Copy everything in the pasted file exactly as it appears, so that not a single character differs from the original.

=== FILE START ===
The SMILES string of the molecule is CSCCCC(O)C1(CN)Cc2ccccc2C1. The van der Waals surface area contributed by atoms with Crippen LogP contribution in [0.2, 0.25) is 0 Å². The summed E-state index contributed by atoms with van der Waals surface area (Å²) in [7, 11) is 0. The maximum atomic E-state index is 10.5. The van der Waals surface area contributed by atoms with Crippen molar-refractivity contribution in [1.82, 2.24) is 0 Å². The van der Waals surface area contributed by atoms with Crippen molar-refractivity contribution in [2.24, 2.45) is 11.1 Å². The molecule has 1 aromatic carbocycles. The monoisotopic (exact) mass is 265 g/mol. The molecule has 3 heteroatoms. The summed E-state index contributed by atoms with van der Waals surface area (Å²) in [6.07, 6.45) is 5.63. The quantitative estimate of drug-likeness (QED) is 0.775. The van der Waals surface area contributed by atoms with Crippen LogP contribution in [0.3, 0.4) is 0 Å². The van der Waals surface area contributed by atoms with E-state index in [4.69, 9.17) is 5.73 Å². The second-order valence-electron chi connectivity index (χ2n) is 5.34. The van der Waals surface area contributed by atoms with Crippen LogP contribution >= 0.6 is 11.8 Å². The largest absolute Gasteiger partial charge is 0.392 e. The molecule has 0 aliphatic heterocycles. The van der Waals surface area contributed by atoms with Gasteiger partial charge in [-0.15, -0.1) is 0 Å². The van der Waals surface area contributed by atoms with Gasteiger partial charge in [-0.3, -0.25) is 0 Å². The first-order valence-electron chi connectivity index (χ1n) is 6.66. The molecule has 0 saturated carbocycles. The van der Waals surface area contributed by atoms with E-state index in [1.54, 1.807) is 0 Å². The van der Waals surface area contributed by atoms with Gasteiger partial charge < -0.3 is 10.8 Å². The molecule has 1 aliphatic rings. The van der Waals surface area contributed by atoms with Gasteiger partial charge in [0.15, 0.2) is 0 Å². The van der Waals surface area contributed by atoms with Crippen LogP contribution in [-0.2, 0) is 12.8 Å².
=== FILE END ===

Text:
The SMILES string of the molecule is CSCCCC(O)C1(CN)Cc2ccccc2C1. The van der Waals surface area contributed by atoms with Crippen LogP contribution in [0.2, 0.25) is 0 Å². The summed E-state index contributed by atoms with van der Waals surface area (Å²) in [7, 11) is 0. The maximum atomic E-state index is 10.5. The van der Waals surface area contributed by atoms with Crippen molar-refractivity contribution in [1.82, 2.24) is 0 Å². The van der Waals surface area contributed by atoms with Crippen molar-refractivity contribution in [2.24, 2.45) is 11.1 Å². The molecule has 1 aromatic carbocycles. The monoisotopic (exact) mass is 265 g/mol. The molecule has 3 heteroatoms. The summed E-state index contributed by atoms with van der Waals surface area (Å²) in [6.07, 6.45) is 5.63. The quantitative estimate of drug-likeness (QED) is 0.775. The van der Waals surface area contributed by atoms with Crippen LogP contribution in [0.3, 0.4) is 0 Å². The van der Waals surface area contributed by atoms with E-state index in [4.69, 9.17) is 5.73 Å². The second-order valence-electron chi connectivity index (χ2n) is 5.34. The van der Waals surface area contributed by atoms with Crippen LogP contribution >= 0.6 is 11.8 Å². The largest absolute Gasteiger partial charge is 0.392 e. The molecule has 0 aliphatic heterocycles. The van der Waals surface area contributed by atoms with Gasteiger partial charge in [-0.15, -0.1) is 0 Å². The van der Waals surface area contributed by atoms with Gasteiger partial charge in [-0.3, -0.25) is 0 Å². The first-order valence-electron chi connectivity index (χ1n) is 6.66. The molecule has 0 saturated carbocycles. The van der Waals surface area contributed by atoms with E-state index in [1.54, 1.807) is 0 Å². The van der Waals surface area contributed by atoms with Gasteiger partial charge < -0.3 is 10.8 Å². The molecule has 1 aliphatic rings. The van der Waals surface area contributed by atoms with Gasteiger partial charge in [0.15, 0.2) is 0 Å². The van der Waals surface area contributed by atoms with Crippen LogP contribution in [-0.2, 0) is 12.8 Å².